This is because the conditions for allowing changes in romanization of surnames in passport is very strict.
The reasons are outlined below.
Countries around the world manage information about foreigners who are harmful to the public safety of their countries, including international criminals and illegal immigrants by the Roman name and date of birth of the passport they have used in the past.
And if a passport is free to change its Roman name, it will pose a serious risk to border management due to difficulties in determining the same person.
The people of a country where it is free to change its Roman name will be subject to strict immigration checks, which will inevitably cause inconvenience to the people of that country.
Arbitrary changes in the Romanization of passports can lead to a fall in the credibility of the passports and national credit, which can have a negative impact on the new visa waiver agreement, etc.
Also, with very few exceptions, it is impossible for a person who has ever left the country under their romanized name to change their family name again.
However, South Korea's Ministry of Culture, Sports and Tourism encourages those who “newly” register their romanized names to follow the Revised Romanization of Korean.
In addition, North Korea continues to use a version of the McCune–Reischauer system of Romanization, a different version of which was in official use in South Korea from 1984 to 2000.
Textbooks and dictionaries intended for students of the Korean language tend to include this Romanization.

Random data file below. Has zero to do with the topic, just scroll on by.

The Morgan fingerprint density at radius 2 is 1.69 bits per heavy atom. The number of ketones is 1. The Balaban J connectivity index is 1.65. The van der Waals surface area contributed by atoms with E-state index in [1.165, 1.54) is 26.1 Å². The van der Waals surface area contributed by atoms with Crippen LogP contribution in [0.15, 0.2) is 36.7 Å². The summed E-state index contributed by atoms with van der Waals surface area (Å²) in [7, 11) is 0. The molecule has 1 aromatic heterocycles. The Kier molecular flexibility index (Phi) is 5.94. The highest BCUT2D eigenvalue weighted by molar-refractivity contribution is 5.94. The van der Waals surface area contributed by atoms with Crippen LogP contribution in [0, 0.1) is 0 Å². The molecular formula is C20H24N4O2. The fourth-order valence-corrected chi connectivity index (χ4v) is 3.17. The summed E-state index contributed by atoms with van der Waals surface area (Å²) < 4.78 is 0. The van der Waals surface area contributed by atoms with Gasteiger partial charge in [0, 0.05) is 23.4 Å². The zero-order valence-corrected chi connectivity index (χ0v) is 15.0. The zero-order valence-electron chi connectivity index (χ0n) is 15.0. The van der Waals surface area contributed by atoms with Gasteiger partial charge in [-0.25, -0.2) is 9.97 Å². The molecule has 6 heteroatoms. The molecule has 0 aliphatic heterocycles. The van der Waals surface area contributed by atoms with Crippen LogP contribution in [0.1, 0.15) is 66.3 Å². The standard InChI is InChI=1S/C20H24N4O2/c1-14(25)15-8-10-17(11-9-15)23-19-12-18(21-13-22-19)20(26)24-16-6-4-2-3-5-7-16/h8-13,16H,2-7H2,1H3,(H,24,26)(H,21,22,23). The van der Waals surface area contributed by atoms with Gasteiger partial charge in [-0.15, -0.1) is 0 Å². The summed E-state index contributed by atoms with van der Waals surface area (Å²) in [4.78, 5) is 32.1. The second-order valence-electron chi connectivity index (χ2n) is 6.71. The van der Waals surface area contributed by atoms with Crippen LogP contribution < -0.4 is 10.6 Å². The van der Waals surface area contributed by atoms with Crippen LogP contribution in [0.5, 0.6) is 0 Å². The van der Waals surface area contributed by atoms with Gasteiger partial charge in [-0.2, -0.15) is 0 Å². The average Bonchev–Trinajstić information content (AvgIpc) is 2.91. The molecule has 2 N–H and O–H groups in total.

However, some publishers have acknowledged the difficulties or confusion it can cause for non-native Korean speakers who are unused to the conventions of this style of Romanization.
ㄱ, ㄷ, ㅂ, and ㄹ are transcribed as g, d, b, and r when placed at the initial of a word or before a vowel, and as k, t, p, and l when followed by another consonant or when appearing at the end of a word.
The revised romanization transcribes certain phonetic changes that occur with combinations of the ending consonant of a character and the initial consonant of the next like Hanguk → Hangugeo.
These significant changes occur (highlighted in yellow):
Phonetic changes between syllables in given names are not transcribed: 정석민 → Jeong Seokmin or Jeong Seok-min, 최빛나 → Choe Bitna or Choe Bit-na.
Phonological changes are reflected where ㄱ, ㄷ, ㅂ, and ㅈ are adjacent to ㅎ: 좋고 → joko, 놓다 → nota, 잡혀 → japyeo, 낳지 → nachi.
Credits to the contents of this page go to the authors of the corresponding Wikipedia page: en.wikipedia.org/wiki/Revised Romanization of Korean.